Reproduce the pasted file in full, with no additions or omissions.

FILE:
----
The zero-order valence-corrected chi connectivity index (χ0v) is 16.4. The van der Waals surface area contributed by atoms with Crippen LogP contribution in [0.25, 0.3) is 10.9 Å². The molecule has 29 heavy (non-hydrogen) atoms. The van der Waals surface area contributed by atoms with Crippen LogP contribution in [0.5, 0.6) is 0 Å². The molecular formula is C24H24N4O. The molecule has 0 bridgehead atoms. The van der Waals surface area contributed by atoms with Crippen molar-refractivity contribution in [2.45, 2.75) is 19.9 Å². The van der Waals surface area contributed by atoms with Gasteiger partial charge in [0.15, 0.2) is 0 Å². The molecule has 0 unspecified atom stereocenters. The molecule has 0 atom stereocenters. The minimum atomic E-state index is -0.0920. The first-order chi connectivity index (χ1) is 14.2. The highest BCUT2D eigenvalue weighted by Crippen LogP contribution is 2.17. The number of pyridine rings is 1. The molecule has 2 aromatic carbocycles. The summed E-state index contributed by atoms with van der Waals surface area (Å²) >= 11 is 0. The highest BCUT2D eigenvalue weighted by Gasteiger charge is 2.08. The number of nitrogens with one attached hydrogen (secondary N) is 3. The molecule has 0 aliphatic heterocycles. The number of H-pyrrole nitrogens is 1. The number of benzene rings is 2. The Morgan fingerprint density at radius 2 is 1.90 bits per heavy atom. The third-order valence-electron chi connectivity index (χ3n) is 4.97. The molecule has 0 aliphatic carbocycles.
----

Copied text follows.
The zero-order valence-corrected chi connectivity index (χ0v) is 16.4. The van der Waals surface area contributed by atoms with Crippen LogP contribution in [0.25, 0.3) is 10.9 Å². The molecule has 29 heavy (non-hydrogen) atoms. The van der Waals surface area contributed by atoms with Crippen LogP contribution in [0.5, 0.6) is 0 Å². The molecular formula is C24H24N4O. The molecule has 0 bridgehead atoms. The van der Waals surface area contributed by atoms with Crippen molar-refractivity contribution in [2.45, 2.75) is 19.9 Å². The van der Waals surface area contributed by atoms with Gasteiger partial charge in [0.15, 0.2) is 0 Å². The molecule has 0 unspecified atom stereocenters. The molecule has 0 atom stereocenters. The minimum atomic E-state index is -0.0920. The first-order chi connectivity index (χ1) is 14.2. The highest BCUT2D eigenvalue weighted by Crippen LogP contribution is 2.17. The number of pyridine rings is 1. The molecule has 2 aromatic carbocycles. The summed E-state index contributed by atoms with van der Waals surface area (Å²) >= 11 is 0. The highest BCUT2D eigenvalue weighted by Gasteiger charge is 2.08. The number of nitrogens with one attached hydrogen (secondary N) is 3. The molecule has 0 aliphatic heterocycles. The number of H-pyrrole nitrogens is 1. The number of benzene rings is 2. The Morgan fingerprint density at radius 2 is 1.90 bits per heavy atom. The third-order valence-electron chi connectivity index (χ3n) is 4.97. The molecule has 0 aliphatic carbocycles.